The following points highlight the three types of ecological pyramids. The types are: 1. Pyramid of Numbers 2. Pyramid of Biomass 3. Pyramid of Energy.
Ecological Pyramid: Type # 1. Pyramid of Numbers:
Food webs provide useful pictures of the feeding relationships of the organisms in a community, but they are non-quantitative. Elton (1927) was the first person who attempted to provide a quantitative law concerning the trophic levels.
Elton pointed out that in a small pond, the number of protozoa may run into millions, those of Daphnia and Cyclops into hundreds of thousands, while there will be fewer beetle larva, and only a very few small fishes.
To put it more definitely, the number of animals at the base of a food-chain are relatively abundant, while those at the end are relatively few in numbers, and there is a progressive decrease in between the two extremes (Fig. 4.13A).
Features of Pyramid of Numbers:
The pyramid of numbers is the result of three phenomena which generally operate simultaneously:
1. A great many small units are required to equal the mass of one big unit. Thus, even if the weight of larger and smaller organisms were equal, the number of smaller organisms would be vastly greater than that of larger ones.
2. In the food chain, smaller organisms are many, while larger organism are few. It is because the smaller organisms are able to increase in number at a very high rate by virtue of their small size. Moreover, useful energy is always lost in the transfer at each step of the food chain, thereby, much less energy is available to the higher trophic levels.
3. In the pyramid of numbers there is inverse-size metabolic rate pattern. The smaller the organism the greater its metabolism per gram (or per calorie) of biomass.
1. The pyramid of numbers is not very fundamental or instructive as the relative effects of the “geometric”, “food chain” and “size” factors are not indicated.
2. The pyramid of numbers over-emphasises the importance of small organisms.
It has been seen that in the case of parasitic food chain the pyramid of number is inverted (Fig. 4.14). In a forest ecosystem, the producers are mainly large trees. A single tree may form the base of a pyramid. The herbivores, mainly the fruit eating birds, are more in number and each herbivore, in turn, may provide nutrition to several parasites.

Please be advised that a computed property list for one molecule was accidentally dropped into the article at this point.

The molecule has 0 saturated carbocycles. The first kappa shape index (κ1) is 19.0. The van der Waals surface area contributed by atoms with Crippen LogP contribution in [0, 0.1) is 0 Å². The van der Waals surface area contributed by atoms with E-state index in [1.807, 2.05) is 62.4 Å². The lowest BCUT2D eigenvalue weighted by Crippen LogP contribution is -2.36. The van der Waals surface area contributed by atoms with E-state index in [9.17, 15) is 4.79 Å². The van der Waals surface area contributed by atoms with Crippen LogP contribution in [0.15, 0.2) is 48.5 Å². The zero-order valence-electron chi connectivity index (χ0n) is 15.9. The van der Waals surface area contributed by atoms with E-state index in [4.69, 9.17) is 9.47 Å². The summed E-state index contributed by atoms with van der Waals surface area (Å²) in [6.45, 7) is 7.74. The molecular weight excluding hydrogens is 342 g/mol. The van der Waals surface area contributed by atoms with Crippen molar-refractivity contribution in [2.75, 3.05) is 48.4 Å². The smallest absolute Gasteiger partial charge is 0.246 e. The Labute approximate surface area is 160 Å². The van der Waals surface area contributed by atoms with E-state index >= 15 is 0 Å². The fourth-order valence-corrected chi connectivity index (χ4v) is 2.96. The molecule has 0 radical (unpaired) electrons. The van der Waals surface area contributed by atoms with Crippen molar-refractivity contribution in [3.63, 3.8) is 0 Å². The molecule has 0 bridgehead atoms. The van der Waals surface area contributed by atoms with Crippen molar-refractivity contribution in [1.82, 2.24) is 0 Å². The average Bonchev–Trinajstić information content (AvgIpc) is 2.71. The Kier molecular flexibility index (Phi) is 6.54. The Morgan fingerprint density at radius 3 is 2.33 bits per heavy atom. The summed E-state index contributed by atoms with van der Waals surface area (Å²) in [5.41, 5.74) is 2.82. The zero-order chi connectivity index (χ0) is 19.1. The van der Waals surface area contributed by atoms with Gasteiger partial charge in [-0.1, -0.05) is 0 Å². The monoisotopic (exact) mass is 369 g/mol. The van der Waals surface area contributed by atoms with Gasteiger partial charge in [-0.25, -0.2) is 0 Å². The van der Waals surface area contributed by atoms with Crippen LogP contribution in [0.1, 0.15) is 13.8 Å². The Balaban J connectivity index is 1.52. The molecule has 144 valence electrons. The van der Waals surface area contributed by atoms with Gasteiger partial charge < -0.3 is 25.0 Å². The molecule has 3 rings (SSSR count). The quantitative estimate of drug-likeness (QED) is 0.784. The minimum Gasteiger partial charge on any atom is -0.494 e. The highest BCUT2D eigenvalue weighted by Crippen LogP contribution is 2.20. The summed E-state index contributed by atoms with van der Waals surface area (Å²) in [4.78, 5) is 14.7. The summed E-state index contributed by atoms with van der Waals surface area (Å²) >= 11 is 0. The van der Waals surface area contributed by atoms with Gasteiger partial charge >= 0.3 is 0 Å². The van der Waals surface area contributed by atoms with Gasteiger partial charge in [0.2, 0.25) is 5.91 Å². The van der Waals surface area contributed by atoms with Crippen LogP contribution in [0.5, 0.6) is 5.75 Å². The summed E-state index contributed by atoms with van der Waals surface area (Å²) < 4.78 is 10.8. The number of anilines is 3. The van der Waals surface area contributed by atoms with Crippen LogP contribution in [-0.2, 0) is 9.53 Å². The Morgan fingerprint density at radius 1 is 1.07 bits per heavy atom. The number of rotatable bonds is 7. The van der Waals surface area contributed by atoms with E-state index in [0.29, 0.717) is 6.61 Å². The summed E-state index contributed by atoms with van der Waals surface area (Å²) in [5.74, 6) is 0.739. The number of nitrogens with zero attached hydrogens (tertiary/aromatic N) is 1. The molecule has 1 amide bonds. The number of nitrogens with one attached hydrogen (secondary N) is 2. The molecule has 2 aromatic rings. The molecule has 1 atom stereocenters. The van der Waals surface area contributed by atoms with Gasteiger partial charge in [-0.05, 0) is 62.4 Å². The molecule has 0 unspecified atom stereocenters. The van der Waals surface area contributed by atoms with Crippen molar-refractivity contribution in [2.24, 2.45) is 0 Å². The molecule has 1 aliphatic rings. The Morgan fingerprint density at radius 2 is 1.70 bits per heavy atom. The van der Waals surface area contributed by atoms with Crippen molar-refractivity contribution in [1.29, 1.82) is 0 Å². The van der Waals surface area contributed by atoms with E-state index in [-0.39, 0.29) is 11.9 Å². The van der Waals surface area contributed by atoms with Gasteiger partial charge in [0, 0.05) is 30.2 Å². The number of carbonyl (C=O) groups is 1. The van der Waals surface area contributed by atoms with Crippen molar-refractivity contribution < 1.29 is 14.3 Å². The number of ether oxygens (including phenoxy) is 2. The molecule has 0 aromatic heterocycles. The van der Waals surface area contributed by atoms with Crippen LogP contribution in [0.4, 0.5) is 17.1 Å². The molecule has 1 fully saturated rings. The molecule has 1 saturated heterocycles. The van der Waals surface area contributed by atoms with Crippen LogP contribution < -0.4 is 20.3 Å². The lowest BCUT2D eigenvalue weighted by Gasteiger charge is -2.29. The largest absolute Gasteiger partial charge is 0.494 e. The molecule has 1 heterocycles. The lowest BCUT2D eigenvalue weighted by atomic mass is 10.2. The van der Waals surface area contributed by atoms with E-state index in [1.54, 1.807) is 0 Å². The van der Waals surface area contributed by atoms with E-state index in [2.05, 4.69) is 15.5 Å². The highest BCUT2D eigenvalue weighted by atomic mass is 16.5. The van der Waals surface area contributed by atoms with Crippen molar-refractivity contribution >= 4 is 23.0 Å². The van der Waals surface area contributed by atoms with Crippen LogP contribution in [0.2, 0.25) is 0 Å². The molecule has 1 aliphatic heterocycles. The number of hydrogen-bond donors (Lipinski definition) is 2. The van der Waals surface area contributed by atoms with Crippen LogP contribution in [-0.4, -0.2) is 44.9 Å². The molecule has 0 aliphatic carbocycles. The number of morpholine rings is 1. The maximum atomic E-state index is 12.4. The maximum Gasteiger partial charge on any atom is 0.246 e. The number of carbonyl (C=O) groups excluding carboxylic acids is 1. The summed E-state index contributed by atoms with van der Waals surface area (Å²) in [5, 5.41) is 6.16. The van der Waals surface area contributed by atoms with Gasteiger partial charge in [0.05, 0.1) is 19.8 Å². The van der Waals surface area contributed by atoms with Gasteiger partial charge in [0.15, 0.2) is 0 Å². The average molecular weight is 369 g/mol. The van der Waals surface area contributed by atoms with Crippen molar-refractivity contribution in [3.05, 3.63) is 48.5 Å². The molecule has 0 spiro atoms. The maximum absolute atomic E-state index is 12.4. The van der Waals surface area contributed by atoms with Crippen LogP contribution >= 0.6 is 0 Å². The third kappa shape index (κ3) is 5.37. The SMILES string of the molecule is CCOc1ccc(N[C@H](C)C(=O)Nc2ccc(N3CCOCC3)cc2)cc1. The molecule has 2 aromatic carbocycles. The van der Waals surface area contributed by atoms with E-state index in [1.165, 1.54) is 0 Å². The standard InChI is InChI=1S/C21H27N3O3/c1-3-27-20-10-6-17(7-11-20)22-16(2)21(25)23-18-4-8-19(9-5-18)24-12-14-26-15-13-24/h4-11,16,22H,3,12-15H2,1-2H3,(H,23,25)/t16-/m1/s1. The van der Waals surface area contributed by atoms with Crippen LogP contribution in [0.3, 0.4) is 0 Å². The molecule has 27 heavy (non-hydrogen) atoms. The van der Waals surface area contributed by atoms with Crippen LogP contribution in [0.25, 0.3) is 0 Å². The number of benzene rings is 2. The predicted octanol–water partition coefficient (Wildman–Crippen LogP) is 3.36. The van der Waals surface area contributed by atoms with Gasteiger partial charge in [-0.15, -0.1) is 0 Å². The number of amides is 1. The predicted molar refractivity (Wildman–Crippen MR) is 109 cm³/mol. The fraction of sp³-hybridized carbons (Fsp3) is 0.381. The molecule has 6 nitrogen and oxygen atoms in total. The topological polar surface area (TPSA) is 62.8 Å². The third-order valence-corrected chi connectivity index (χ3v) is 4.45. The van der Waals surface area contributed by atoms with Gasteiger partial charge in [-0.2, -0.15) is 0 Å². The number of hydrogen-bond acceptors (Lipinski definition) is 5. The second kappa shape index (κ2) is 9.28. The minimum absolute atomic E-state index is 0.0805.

These parasites may support many hyper-parasites. Thus, the organisms from producers to consumers show gradual increase in number, making the pyramid inverted in shape.
Ecological Pyramid: Type # 2. Pyramid of Biomass:
The pyramid of biomass (Fig. 4.13B) is of more fundamental interest. Here the “geometric” factor is eliminated and the quantitative relations of the “standing crop” are well-shown. When the total weight of individuals at successive trophic levels are plotted, a gradual sloping biomass pyramid may be expected as long as the size of the organism does not differ greatly.
The pyramid of biomass may be inverted (Fig. 4.15) if organisms of lower levels average much smaller than those of higher levels. In Fig. 4.15, the size of the producer (phytoplankton) in a stocking pond at Kalyani, West Bengal, is very small in comparison to the consumer (silver carp). Similarly, the much smaller zooplankton supports the much larger consumer, Catla.
In such cases, even though more energy is being passed through the lower trophic level than through the upper trophic level, the rapid metabolism and turnover of the smaller organisms (phytoplankton and zooplankton) accomplish a larger output with a smaller standing crop biomass.
The pyramid of biomass over-emphasizes the importance of large organisms.
Ecological Pyramid: Type # 3. Pyramid of Energy:
The pyramid of energy is the rate of passage of food mass through the food chain. Its shape is not affected by variation in size or metabolic rate of individuals. If all the sources of energy are considered then the pyramid of energy (Fig. 4.16) would always be pyramidal because of the second law of thermodynamics.
Main Feature of Energy Pyramid:
1. The energy pyramid provides a more suitable index for comparing any and all components of any ecosystem.
2. It evaluates the relative importance of populations.